TCs for ExportChief Tester George Morris Heads up a Line of TCs on Delivery to Nuffield Exports

April 1947 at last saw the introduction of the long awaited V-type saloon. Whilst rather dated in its appearance and with a somewhat sluggish performance, thanks in part to its single carburetter set up, it did have some plus points that helped it to sell in reasonable numbers both at home and abroad. Chief amongst these was the coil spring independent front suspension system with its precise rack and pinion steering, considered to be seriously state-of-the-art at this time. Another useful sales feature was the built in Jackall jacking system not usually to be found on cars in this price bracket.

Over at Cowley, Lord Nuffield was getting restless. He found it difficult to accept the new modern designs of his cars. He particularly disliked the shape of the Morris Minor, calling it a poached egg. Thankfully he approved it without much change and it went on to become one of the most successful Morrises ever, both numerically and commercially. He nevertheless decided that changes were necessary to the management structure and to everyone's surprise the first casualty was his deputy, Miles Thomas. With Thomas out he then took the axe to his board of directors. At least six of his senior managers were shown the door including Harold Ryder. Nuffield now made Reginald Hanks, who had been elected to the board along with S.V. Smith the previous August, his new deputy chairman. As a result of these changes, Smith (or S.V. as he was generally known) became the director responsible for Abingdon.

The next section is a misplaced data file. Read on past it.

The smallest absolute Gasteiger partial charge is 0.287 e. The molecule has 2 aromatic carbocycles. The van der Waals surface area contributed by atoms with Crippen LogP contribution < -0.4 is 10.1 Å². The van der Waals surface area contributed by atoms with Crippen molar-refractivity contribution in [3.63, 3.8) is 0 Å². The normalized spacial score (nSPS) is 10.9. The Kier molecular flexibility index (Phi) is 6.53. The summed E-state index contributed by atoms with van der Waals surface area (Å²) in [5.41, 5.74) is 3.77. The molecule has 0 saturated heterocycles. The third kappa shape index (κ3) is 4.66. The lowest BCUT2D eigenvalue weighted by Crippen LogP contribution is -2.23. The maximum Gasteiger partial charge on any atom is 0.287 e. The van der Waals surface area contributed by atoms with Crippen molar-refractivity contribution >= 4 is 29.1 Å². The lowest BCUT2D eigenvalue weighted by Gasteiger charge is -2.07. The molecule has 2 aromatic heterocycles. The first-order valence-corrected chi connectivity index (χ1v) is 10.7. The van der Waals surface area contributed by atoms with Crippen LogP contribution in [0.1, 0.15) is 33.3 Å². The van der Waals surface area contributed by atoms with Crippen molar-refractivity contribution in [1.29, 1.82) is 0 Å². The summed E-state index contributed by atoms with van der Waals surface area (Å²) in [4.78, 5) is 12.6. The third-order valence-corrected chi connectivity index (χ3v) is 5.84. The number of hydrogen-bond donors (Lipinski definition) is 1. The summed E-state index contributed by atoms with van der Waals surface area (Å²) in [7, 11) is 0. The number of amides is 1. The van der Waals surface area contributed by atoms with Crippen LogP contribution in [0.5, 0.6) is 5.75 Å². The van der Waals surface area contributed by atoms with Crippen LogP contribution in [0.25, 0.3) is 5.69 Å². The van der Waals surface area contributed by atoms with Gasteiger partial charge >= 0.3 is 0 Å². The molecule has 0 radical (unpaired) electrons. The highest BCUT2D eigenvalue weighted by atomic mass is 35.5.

In the summer of 1948 the decision was made to transfer Wolesley car production to Cowley in order to rationalise the model range. Once this had been completed the board began to look at their other subsidiary, Riley Cars. In the November an individual by the name of Robinson came to look at MG's production facilities with a view to transferring the whole lot to the Riley factory in Coventry. Somehow Propert, Thornley and Cousins managed to talk him out of this idea and as a consequence Riley production was instead moved to Abingdon in the May of 1949, whilst their factory was turned over to the production of engines for the Nuffield group.